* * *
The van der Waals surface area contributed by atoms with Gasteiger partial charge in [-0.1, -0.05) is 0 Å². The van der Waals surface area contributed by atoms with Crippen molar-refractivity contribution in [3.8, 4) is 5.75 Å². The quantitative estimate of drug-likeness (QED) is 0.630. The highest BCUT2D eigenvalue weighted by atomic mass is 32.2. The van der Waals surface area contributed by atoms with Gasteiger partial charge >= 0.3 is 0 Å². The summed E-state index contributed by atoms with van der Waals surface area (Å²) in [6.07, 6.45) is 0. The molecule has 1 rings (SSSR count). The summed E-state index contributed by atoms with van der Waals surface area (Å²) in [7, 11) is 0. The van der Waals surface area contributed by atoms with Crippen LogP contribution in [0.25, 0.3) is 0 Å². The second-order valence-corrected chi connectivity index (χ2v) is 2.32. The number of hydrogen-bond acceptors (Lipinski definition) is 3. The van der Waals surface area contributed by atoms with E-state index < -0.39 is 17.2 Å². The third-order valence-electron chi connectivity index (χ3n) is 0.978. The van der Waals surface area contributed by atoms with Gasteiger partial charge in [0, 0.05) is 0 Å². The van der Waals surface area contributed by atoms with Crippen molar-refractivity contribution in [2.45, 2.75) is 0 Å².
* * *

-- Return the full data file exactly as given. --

The van der Waals surface area contributed by atoms with Gasteiger partial charge in [-0.1, -0.05) is 0 Å². The van der Waals surface area contributed by atoms with Crippen molar-refractivity contribution in [3.8, 4) is 5.75 Å². The quantitative estimate of drug-likeness (QED) is 0.630. The highest BCUT2D eigenvalue weighted by atomic mass is 32.2. The van der Waals surface area contributed by atoms with Gasteiger partial charge >= 0.3 is 0 Å². The summed E-state index contributed by atoms with van der Waals surface area (Å²) in [6.07, 6.45) is 0. The molecule has 1 rings (SSSR count). The summed E-state index contributed by atoms with van der Waals surface area (Å²) in [7, 11) is 0. The van der Waals surface area contributed by atoms with Crippen LogP contribution in [0.25, 0.3) is 0 Å². The second-order valence-corrected chi connectivity index (χ2v) is 2.32. The number of hydrogen-bond acceptors (Lipinski definition) is 3. The van der Waals surface area contributed by atoms with E-state index < -0.39 is 17.2 Å². The third-order valence-electron chi connectivity index (χ3n) is 0.978. The van der Waals surface area contributed by atoms with Gasteiger partial charge in [0, 0.05) is 0 Å². The van der Waals surface area contributed by atoms with Crippen molar-refractivity contribution in [2.45, 2.75) is 0 Å².